Late Returns:

Revenue will not permit tax relief to be backdated against 2016 if you have not elected to claim the tax relief in that tax year as part of your tax return, or if a tax return has not been filed on time. This applies even if the pension contribution was paid by 31st October 2017.

Revenue has made an exception for PAYE employees who are not normally self-assessed where they:

  • Pay a contribution by 31st October 2017; and
  • Retire in the year in which the contribution was made, i.e. retire in 2017; and
  • File a return and elect to backdate the contribution on or before the 31st December 2017.

If the above conditions are met then income tax relief against 2016 can be claimed.

If a person is not eligible for tax relief for any reason, this is not grounds for a refund of contributions. If tax relief cannot be claimed currently, then the person may be able to carry the relief forward and claim relief against relevant earnings in the future.

 

EARNINGS LIMIT AND INDIVIDUALS WITH DUAL INCOMES

Tax relief on pension contributions are subject to two limits:

  • The age related percentage of salary as shown above;
  • The earnings limit which is set at €115,000 for the 2016 and 2017 tax years.

Where someone has two sources of earnings, one from an office of employment where they are a member of a contributory occupational pension scheme (pensionable employment) and the other either non-pensionable or from self-employment, the pensionable earnings uses up the earnings limit first.

 

EXAMPLE 1 – Pensionable earnings greater than the €115,000 earnings limit.

  • John, age 45
  • Employment Income: €150,000
  • Pension Employee Contribution 5%: €7,500
  • Self-Employed Income: €45,000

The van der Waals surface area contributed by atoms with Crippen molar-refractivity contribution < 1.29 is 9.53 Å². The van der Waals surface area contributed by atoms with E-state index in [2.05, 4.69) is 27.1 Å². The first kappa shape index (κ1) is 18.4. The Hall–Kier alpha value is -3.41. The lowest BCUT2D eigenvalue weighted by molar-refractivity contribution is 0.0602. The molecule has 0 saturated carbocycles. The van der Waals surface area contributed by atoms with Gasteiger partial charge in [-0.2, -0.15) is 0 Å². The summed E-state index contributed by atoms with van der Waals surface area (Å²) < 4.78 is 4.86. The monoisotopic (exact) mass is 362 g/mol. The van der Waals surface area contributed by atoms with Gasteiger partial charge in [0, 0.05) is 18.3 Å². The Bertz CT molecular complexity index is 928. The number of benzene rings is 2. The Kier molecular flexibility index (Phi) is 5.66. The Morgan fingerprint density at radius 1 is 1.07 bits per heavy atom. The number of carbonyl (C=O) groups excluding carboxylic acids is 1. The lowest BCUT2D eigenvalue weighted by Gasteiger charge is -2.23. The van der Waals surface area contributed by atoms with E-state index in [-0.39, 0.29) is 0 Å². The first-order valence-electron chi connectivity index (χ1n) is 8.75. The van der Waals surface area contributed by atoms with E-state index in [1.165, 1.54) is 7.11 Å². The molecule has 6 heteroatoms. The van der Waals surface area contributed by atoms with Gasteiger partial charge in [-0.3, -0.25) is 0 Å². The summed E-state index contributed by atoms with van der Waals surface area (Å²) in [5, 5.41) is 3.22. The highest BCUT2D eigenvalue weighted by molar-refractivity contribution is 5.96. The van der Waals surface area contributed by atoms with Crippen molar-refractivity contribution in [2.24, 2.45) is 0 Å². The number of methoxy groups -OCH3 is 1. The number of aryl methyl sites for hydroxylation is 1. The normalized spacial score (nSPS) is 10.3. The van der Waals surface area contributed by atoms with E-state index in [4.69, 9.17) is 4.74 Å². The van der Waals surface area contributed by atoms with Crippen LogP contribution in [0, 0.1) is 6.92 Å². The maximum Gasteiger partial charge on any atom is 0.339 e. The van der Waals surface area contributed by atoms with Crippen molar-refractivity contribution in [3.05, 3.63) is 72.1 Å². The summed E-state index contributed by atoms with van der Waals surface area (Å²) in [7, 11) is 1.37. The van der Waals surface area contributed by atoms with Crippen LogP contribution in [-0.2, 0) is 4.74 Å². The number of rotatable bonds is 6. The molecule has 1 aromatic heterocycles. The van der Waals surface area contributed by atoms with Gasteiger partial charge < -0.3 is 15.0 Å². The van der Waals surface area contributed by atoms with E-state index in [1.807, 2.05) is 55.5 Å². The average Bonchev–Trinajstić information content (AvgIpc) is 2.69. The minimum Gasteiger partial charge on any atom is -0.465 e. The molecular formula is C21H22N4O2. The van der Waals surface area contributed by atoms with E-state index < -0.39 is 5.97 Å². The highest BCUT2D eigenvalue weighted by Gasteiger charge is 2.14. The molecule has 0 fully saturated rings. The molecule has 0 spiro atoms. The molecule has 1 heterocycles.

Based on John’s age the maximum contribution he can make to the occupational pension scheme and claim tax relief is 25% of his earnings, capped at €115,000. So John’s maximum pension contribution is 25% x €115,000 = €28,750. As he is already contributing €7,500 he has scope to pay AVCs of up to €21,250. John’s pensionable income uses up the earnings limit first and as that income is greater than the earnings limit he cannot claim tax relief against any personal pension or PRSA contributions made in respect of his self-employed earnings. This applies even if he does not maximise his AVCs to the company pension scheme.

EXAMPLE 2 – Total income over the €115,000 earnings limit.

  • Kate, age 45
  • Employment Income: €80,000
  • Pension Employee Contribution 5%: €4,000
  • Self-Employed Income: €55,000

Based on his age the maximum contribution Kate can make to the occupational pension scheme and claim tax relief is 25% of his salary i.e. 25% x €80,000 = €20,000. She is already paying employee contributions of €4,000 so she has scope to make further AVCs of €16,000. Kate’s pensionable employment uses up the earnings limit first, so she can only make pension contributions against €35,000 of her self-employed earnings i.e. €115,000 – €80,000 = €35,000. So the maximum pension contribution she can pay and claim tax relief on against her self-employed earnings is 25% x €35,000 = €8,750. This applies even if she does not maximise her AVCs to the company pension scheme.

EXAMPLE 3 – Total income less than €115,000 earnings limit.

  • Mike, age 52
  • Employment Income: €30,000
  • Pension Employee Contribution 5%: €1,500
  • Self-Employed Income: €60,000

Based on Mike’s age the maximum he can contribute to the company pension scheme and claim income tax relief is 30% of salary i.e. 30% x €30,000 = €9,000. He is already paying an employee contribution of €1,500 so has scope to make AVCs of up to €7,500. As his total earnings are less than €115,000, the earnings limit has no impact on the personal pension or PRSA contribution he can pay against his self-employed earnings, which based on age would be 30% x€60,000 = €18,000.